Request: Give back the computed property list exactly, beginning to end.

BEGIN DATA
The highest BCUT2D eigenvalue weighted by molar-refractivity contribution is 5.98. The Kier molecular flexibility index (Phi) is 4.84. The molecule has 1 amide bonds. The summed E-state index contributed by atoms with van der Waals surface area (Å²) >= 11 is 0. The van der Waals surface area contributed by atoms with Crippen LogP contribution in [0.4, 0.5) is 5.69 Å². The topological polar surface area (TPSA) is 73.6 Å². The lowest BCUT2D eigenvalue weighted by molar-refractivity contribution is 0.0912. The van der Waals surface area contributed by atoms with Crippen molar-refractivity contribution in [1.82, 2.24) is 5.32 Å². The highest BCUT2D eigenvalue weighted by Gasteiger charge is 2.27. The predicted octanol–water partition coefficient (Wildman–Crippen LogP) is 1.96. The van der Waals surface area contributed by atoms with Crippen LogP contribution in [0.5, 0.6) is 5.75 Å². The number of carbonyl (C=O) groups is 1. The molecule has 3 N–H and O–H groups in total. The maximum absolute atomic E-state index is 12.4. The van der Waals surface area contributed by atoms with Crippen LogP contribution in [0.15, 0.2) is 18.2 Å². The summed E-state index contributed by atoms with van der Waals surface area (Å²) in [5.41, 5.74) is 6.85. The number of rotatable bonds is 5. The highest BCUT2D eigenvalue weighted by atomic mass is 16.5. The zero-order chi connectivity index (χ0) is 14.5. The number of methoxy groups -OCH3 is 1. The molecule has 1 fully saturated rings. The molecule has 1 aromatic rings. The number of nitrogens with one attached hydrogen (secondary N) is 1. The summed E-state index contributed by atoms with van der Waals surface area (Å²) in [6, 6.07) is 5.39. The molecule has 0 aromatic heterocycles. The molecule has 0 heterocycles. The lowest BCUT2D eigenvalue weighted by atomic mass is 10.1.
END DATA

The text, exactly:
The highest BCUT2D eigenvalue weighted by molar-refractivity contribution is 5.98. The Kier molecular flexibility index (Phi) is 4.84. The molecule has 1 amide bonds. The summed E-state index contributed by atoms with van der Waals surface area (Å²) >= 11 is 0. The van der Waals surface area contributed by atoms with Crippen LogP contribution in [0.4, 0.5) is 5.69 Å². The topological polar surface area (TPSA) is 73.6 Å². The lowest BCUT2D eigenvalue weighted by molar-refractivity contribution is 0.0912. The van der Waals surface area contributed by atoms with Crippen molar-refractivity contribution in [1.82, 2.24) is 5.32 Å². The highest BCUT2D eigenvalue weighted by Gasteiger charge is 2.27. The predicted octanol–water partition coefficient (Wildman–Crippen LogP) is 1.96. The van der Waals surface area contributed by atoms with Crippen LogP contribution in [0.5, 0.6) is 5.75 Å². The number of carbonyl (C=O) groups is 1. The molecule has 3 N–H and O–H groups in total. The maximum absolute atomic E-state index is 12.4. The van der Waals surface area contributed by atoms with Crippen LogP contribution in [0.15, 0.2) is 18.2 Å². The summed E-state index contributed by atoms with van der Waals surface area (Å²) in [5.41, 5.74) is 6.85. The number of rotatable bonds is 5. The highest BCUT2D eigenvalue weighted by atomic mass is 16.5. The zero-order chi connectivity index (χ0) is 14.5. The number of methoxy groups -OCH3 is 1. The molecule has 1 fully saturated rings. The molecule has 1 aromatic rings. The number of nitrogens with one attached hydrogen (secondary N) is 1. The summed E-state index contributed by atoms with van der Waals surface area (Å²) in [6, 6.07) is 5.39. The molecule has 0 aromatic heterocycles. The molecule has 0 heterocycles. The lowest BCUT2D eigenvalue weighted by atomic mass is 10.1.